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Islamic insurance risky except to sharia advisers

November 16, 2011

Wednesday word:  takaful

Sharia law bans conventional insurance policies because Muslims think insurance involves uncertainty, gambling, and interest charges.  The substitute that the sharia financiers have come up with to replace insurance is takaful.  Dar & Moghul define takaful this way:

Islamic cooperative insurance is not a contract of buying and selling, where a party offers and sells protection and the other party accepts and buys the service at a certain cost or price.  Rather, it is an arrangement, whereby a group of individuals each pay a fixed amount of money, and then compensation for losses of members of the group are paid out of the total sum.

This chart from a presentation by Islamic finance lecturer R.A. Sarjoon helps distinguish between conventional insurance and takaful in the eyes of Islamic financial experts:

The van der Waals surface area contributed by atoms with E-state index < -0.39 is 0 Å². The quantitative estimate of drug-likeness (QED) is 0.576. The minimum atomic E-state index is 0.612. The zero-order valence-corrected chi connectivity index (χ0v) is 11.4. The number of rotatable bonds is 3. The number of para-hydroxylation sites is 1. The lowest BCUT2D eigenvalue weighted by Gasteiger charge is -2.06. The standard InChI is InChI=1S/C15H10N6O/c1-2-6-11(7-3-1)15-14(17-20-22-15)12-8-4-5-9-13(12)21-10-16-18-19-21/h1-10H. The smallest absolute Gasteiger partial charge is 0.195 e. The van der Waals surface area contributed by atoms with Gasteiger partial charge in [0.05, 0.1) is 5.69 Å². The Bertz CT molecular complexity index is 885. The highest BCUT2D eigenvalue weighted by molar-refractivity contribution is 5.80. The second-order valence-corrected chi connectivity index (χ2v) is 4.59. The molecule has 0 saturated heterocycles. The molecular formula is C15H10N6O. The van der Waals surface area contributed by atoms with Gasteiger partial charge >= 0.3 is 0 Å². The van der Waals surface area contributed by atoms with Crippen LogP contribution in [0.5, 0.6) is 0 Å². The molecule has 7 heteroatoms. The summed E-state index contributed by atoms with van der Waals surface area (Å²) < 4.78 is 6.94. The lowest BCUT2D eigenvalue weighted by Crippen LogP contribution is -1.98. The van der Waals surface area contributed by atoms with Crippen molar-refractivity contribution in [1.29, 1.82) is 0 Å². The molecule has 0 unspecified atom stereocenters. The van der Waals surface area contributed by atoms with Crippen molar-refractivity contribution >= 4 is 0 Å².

Diagrams of conventional insurance & takaful

The problem with takaful is that it gives the sharia law advocates and advisers yet another opportunity to distort financial markets with awkward, inefficient models that enrich themselves while spreading sharia law concepts deeper into society and farther throughout the world.

Whenever an Islamic financial product is pitched by the men on the business side of Islamic financial firms, they have to go to their sharia advisory boards and ask the members to sign off on the proposals.  When the product is structured on the borderlines of Islamic law, it gives the sharia advisers outsized influence over the final business decision on the structure of the product.  The controversial products probably help deliver more fees to the sharia advisors as well, because their services are called upon more often to bless off on the structure.  The sharia advisers like innovation in financial products because it gives them the opportunity to meet more often to deliberate on the sharia compliance of the proposed products, they can claim more expenses, and it helps justify the payments the sharia advisors receive from the Islamic firms, etc.

Takaful is a potential bonanza for the sharia advisers.  They can offer their services not just to Islamic banks, but to insurance companies as well.

Read more background and news about takaful over at Shariah Finance Watch.

* Dar, Humayon A., and Moghul, Umar F., The Chancellor Guide to the Legal and Shari’a Aspects of Islamic Finance (Great Britain: Harriman House, 2010).

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